“Women’s History Month” traces its roots back to the first International Women’s Day on March 8, 1911. An effort to celebrate and honor women and their often neglected contributions to the history of the United States and our society began in the early 1900’s with the movement for women’s labor rights in the International Ladies’ Garment Workers Union (ILGWU). President Carter issued a presidential proclamation making the week of March 8th, 1980 “Women’s History Week” after Sarah Lawrence College, the Women’s Action Alliance, and the Smithsonian Institution co-sponsored a successful fifteen-day conference about women’s history. In 1987, with pressure from the National Women’s History Project, Congress finally passed Public Law 100-9 designating the month of March 1987 as “Women’s History Month”. Since 1995, Presidents Clinton, Bush, and Obama have issued annual proclamations designating the month of March as “Women’s History Month.”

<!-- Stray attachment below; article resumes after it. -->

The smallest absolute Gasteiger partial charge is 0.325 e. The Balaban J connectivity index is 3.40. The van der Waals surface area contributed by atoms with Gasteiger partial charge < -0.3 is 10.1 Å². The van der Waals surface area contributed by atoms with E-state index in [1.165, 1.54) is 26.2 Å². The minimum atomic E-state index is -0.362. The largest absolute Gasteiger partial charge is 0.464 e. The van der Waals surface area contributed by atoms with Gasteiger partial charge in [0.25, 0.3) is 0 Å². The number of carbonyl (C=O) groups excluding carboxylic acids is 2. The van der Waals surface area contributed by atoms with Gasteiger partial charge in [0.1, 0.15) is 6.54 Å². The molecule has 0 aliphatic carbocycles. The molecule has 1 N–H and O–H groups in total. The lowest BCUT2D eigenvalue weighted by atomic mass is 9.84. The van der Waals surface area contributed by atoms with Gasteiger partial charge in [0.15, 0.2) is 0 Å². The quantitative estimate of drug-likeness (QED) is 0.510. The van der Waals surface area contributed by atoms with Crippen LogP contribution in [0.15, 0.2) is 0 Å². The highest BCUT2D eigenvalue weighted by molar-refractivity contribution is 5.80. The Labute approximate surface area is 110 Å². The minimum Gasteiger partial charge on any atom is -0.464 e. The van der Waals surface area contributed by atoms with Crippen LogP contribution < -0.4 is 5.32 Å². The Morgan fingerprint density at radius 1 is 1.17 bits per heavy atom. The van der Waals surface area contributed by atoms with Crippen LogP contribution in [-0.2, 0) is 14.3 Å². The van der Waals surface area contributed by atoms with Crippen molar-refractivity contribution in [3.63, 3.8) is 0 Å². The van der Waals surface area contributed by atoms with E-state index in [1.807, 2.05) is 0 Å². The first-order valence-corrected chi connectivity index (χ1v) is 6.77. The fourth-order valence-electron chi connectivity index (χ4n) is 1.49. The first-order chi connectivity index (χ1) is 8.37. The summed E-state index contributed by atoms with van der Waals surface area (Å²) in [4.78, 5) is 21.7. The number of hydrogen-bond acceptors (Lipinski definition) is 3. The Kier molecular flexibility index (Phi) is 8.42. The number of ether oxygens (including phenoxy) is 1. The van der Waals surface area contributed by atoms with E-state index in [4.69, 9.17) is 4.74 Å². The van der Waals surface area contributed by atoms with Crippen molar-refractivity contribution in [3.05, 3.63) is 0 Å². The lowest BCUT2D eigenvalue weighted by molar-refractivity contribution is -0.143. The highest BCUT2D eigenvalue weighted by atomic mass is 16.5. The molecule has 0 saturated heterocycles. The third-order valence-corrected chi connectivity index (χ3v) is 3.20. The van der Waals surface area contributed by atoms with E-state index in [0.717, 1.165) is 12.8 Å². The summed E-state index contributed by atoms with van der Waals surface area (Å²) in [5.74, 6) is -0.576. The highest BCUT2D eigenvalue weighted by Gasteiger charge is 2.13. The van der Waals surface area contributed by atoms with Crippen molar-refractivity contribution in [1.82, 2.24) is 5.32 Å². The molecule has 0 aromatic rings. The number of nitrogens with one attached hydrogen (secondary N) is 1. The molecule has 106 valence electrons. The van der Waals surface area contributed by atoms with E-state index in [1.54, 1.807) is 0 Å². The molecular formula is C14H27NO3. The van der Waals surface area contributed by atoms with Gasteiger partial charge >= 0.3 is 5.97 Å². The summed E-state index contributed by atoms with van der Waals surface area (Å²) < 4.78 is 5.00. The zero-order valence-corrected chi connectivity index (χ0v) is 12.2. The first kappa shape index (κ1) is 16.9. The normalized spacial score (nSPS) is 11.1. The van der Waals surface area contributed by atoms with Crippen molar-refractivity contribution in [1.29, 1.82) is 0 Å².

Every year since 1980, women have been uplifted in March for their courage and compassion in helping to build a better nation. They are honored for their historical contributions to social and political change. Their unique accomplishments and stories are celebrated from our communities to the halls of schools, business, and government. Women’s vision, strength and conviction have positively influenced every aspect of society. Women’s History Month provides an opportunity for women from the past and those women alive today to be recognized and dignified. We appreciate this effort and are grateful that at least one month each year The Library of Congress, National Archives and Records Administration, National Endowment for the Humanities, National Gallery of Art, National Park Service, Smithsonian Institution and United States Holocaust Memorial Museum join in paying tribute to the generations of women whose commitment to our nation and planet have proved invaluable.

Reminder: NACF Open Call Closing on March 21